Journal article

One town for my body, another for my mind

Author:
MORRIS Jenny
Journal article citation:
Openmind, 129, September 2004, p.13.
Publisher:
MIND

Reports on high levels of dissatisfaction among mental health services users with physical impairments. Two-thirds reported difficulty accessing services. Key concerns included lack of assistance, accessible environments, withdrawal of medication for physical impairment on admission and non-availability when needed, community mental health workers' unfamiliarity with impairments, lack of a co-ordinated approach by GPs and psychiatrists, and fragmented physical/mental needs. People wanted to be seen as whole, with services and professionals communicating and working together. Concludes that services should work together to prevent needs being fragmented by professional and service boundaries.

Journal article

Working partnerships? A critique of the process of multi-agency working in services to disabled children with complex health care needs

Authors:
TOWNSLEY Ruth, WATSON Debby, ABBOTT David
Journal article citation:
Journal of Integrated Care, 12(2), April 2004, pp.24-34.
Publisher:
Emerald

Recent government policies in relation to children stress the importance of service integration and partnership working, with particular emphasis on combating social exclusion. With reference to findings from a three year empirical study, this article examines some key elements of the process of multi-agency working in services for disabled children with complex health care needs. Highlights some of the barriers to effective partnerships and lists some pointers for policy and practice.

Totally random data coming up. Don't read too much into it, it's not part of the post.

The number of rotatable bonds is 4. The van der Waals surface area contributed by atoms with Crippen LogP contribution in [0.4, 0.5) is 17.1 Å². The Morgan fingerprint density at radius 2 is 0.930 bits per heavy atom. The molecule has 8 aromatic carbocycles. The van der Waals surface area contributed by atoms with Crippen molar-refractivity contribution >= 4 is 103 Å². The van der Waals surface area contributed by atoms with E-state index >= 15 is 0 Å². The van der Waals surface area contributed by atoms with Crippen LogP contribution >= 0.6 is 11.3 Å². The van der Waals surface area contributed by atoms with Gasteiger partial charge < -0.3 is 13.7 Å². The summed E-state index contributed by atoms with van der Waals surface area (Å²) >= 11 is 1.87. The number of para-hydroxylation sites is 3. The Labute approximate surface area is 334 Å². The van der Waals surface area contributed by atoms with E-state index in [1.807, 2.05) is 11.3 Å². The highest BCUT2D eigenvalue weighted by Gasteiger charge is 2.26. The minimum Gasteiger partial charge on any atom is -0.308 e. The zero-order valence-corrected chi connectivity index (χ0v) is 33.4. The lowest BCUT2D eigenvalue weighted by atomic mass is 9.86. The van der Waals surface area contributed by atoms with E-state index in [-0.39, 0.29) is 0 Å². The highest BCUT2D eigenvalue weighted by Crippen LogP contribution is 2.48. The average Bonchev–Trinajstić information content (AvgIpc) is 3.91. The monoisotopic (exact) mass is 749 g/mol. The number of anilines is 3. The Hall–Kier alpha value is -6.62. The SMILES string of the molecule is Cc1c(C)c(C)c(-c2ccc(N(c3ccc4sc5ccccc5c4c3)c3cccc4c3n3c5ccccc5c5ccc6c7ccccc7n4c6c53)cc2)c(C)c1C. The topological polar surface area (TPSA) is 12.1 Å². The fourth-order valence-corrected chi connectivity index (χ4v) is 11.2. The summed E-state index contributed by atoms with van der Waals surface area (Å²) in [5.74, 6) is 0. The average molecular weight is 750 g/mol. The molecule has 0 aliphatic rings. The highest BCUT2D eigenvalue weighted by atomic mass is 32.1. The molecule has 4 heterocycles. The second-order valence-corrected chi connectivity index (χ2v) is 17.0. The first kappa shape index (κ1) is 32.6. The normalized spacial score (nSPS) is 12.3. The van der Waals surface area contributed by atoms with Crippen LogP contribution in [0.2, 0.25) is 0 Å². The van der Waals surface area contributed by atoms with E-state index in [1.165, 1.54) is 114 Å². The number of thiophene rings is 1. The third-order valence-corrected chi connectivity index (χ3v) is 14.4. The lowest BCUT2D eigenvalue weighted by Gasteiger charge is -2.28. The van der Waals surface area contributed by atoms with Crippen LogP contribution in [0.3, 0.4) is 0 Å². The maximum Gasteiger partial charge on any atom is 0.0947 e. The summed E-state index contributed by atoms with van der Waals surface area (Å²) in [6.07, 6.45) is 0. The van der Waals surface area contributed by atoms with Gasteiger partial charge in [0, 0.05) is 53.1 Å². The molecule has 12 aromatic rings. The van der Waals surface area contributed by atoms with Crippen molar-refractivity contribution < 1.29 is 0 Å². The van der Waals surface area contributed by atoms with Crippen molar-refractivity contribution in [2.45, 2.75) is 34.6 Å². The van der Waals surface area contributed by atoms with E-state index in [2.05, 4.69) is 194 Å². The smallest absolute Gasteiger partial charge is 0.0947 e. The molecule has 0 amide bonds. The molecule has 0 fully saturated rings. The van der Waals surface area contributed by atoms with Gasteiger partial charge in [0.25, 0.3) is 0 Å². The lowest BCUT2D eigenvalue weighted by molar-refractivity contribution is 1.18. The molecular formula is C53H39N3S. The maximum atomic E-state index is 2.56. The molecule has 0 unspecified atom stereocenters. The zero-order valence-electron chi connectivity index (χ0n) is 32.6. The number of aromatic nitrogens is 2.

Journal article

Enabling change

Author:
HOLMSTROM Radhika
Journal article citation:
Care and Health Magazine, 16, July 2002, pp.15-17.
Publisher:
Care and Health

Looks at the issues facing the External Working Group on disabled children which is helping to feed into the Children's National Service Framework.

Journal article

Easing the pain of transition

Author:
VALIOS Natalie
Journal article citation:
Community Care, 28.9.00, 2000, pp.32-33.
Publisher:
Reed Business Information

Your disabled child has grown up and is about to leave school. His or her world of support is about to end and another start. This article looks at one Southampton parent's stressful experience when responsibility changed from children's to adult services.

Journal article Full text available online for free

Care of a severely handicapped person over 8 years: implications for the future pattern of community care

Authors:
ELLIS P.F., FRANK A.O.
Journal article citation:
British Journal of General Practice, 40(338), September 1990, pp.283-385.
Publisher:
Royal College of General Practitioners

Describes co-operation between home care workers, care attendants and community nurses and case management by a key worker.

Book

A resource pack: developing a key worker service for families with a disabled child

Authors:
MUKHERJEE Suzanne, et al
Publisher:
Care Co-ordination Network UK
Publication year:
2006
Pagination:
91p.
Place of publication:
York

This resource pack offers research-based advice on how to develop and implement a key worker services for families with a disabled child. The pack takes the reader through each phase of the process, with examples of activities and exercises which can assist in planning and decision making for each phase. Issues addressed include: what the services should look like; managing change; how to support the service; and facilitating multi-agency steering groups. The pack is aimed at managers and development workers within education services, health services, social services and voluntary organisations.